Paralympics: Schnitzel & Die Ärzte: Brexit makes Pistwick a German sport

Born in England, Joseph Bestwick now plays for the Germany national team. Photo: Marcus Brandt/dpa Photo: dpa

Wheelchair basketball player Joseph Bestwick was born in England and won a Paralympic medal for Great Britain. At the Games in Tokyo, he will face Germany and England on Friday.

TOKYO – He now hears “Die Ärzte,” loves schnitzel and thinks “the traditional German family breakfast on Sundays is absolutely fantastic.” There is a lot of German about Joseph “Joe” Bestwick.



The native Englishman also has a favorite German phrase: “There is no such thing as bad weather. There is just the wrong clothes.” Because he used to be completely English. “And in any weather with a T-shirt and shorts. Today I’m wearing outdoor jackets.”

With Great Britain, Bestwick won the bronze medal at the 2008 Paralympics. Now he will meet England of all places in his first tournament as a German wheelchair basketball player on Friday morning. However, according to his own statement, he is not in an emotional predicament. He says: “I have no connection to the association as an idea, and I was with very few people who are today in the team. Great Britain means family, school friends, and my children to me. On Friday I was only playing against a couple of friends. But I also do it against Australia or the US. Wheelchair basketball is a small world.”



family decision

Conversely, he did not apply for dual citizenship with the ulterior motive of his candidacy for Germany. “I made the decision after Brexit,” he says. “Working in Germany was more complicated after that. But above all it was a family decision. So that my children had other options later.” Would he really have gotten a German passport without Brexit? Bestwick thinks about it. “It certainly could have become an issue at some point, but maybe not soon,” says the 36-year-old.

See also  American athletes have triumphed over Donald Trump

As a nice side effect, he’s now playing his second Paralympics. In a different shirt. It comes full circle in a strange way. He says, “At the time I was walking around with wide eyes, I was a bit confused. In the meantime I’m getting calmer, more professional.” However, the photos of the 23-year-old himself appear to him from another time. “When I see pictures from Beijing, I ask myself: What kind of chair were you sitting in at the time?”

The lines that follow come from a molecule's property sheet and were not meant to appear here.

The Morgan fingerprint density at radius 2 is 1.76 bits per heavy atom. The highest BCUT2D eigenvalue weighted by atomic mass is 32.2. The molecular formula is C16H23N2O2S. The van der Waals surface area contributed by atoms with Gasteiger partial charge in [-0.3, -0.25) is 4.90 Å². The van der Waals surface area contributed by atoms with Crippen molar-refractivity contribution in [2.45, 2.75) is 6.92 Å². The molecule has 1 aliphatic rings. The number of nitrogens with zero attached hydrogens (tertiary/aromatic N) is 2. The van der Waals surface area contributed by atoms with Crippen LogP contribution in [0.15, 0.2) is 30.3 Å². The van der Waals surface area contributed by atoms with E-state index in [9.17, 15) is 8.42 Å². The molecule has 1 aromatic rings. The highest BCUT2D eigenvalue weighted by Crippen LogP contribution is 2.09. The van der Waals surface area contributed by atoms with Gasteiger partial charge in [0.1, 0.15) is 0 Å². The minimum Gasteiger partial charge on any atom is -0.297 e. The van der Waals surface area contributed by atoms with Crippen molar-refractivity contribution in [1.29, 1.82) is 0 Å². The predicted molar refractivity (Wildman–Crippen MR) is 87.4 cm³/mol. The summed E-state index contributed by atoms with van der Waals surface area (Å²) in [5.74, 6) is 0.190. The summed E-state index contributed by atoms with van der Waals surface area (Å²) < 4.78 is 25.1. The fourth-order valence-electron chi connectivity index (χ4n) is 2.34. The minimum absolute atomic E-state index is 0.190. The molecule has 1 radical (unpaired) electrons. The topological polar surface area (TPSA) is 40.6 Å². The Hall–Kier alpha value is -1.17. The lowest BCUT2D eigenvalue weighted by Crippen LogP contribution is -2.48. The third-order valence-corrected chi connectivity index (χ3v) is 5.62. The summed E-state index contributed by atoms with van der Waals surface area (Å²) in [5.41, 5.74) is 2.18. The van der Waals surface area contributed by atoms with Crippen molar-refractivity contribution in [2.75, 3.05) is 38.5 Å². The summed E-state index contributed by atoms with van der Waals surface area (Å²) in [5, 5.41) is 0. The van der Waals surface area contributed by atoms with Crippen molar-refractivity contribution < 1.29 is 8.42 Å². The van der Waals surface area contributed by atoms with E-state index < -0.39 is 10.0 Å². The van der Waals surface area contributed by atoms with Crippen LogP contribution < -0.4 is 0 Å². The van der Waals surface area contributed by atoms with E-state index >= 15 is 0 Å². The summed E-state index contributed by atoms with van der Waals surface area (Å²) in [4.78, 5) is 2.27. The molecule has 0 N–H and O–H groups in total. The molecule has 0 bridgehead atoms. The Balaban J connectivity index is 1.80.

At that time he still had his legs. Only the right person was amputated in England in 2010. “I didn’t run for the World Cup and I had the time,” he says. But it was necessary. “I had clubfoot and more and more back problems. I had to choose between amputation and daily use of a wheelchair. I have never regretted it.”

Professional in Cologne

During the 2008 Paralympic Games he played in Germany for the Köln99ers team. His Australian coach put him there in 2007 because he had to be a pro to move forward. Shortly before returning home two years later, he met his current wife, a woman from Cologne. I accompanied him to England. “When I had just settled after three years, I said: ‘I’m sorry, I have an offer from Germany, from RSV Lahn-Dill. They are the biggest team in Germany, I have to accept that.'”

The Wetzlar team was the World Cup winner at the time. After nine titles including the Champions Cup, Bestwick moved to Hannover United in 2017 and returned to Cologne in the summer. “Now I’m more German than English,” he says. English is still its appearance. “There aren’t many men with long hair, tattoos, and beards in Germany,” he says. But he had to get used to “formulating things in German in a friendlier way”.

See also  TWINS CLINCHED IT SECOND PLAYOFF WIN AGAINST CUBS

National team coach Nikolai Zeltinger said that Bestwick added “a lot of power in the game”: “He has a strong throw after kick. I’m sure he will show against Great Britain.”

© dpa-infocom, dpa: 210826-99-970984 / 3

Leave a Reply

Your email address will not be published. Required fields are marked *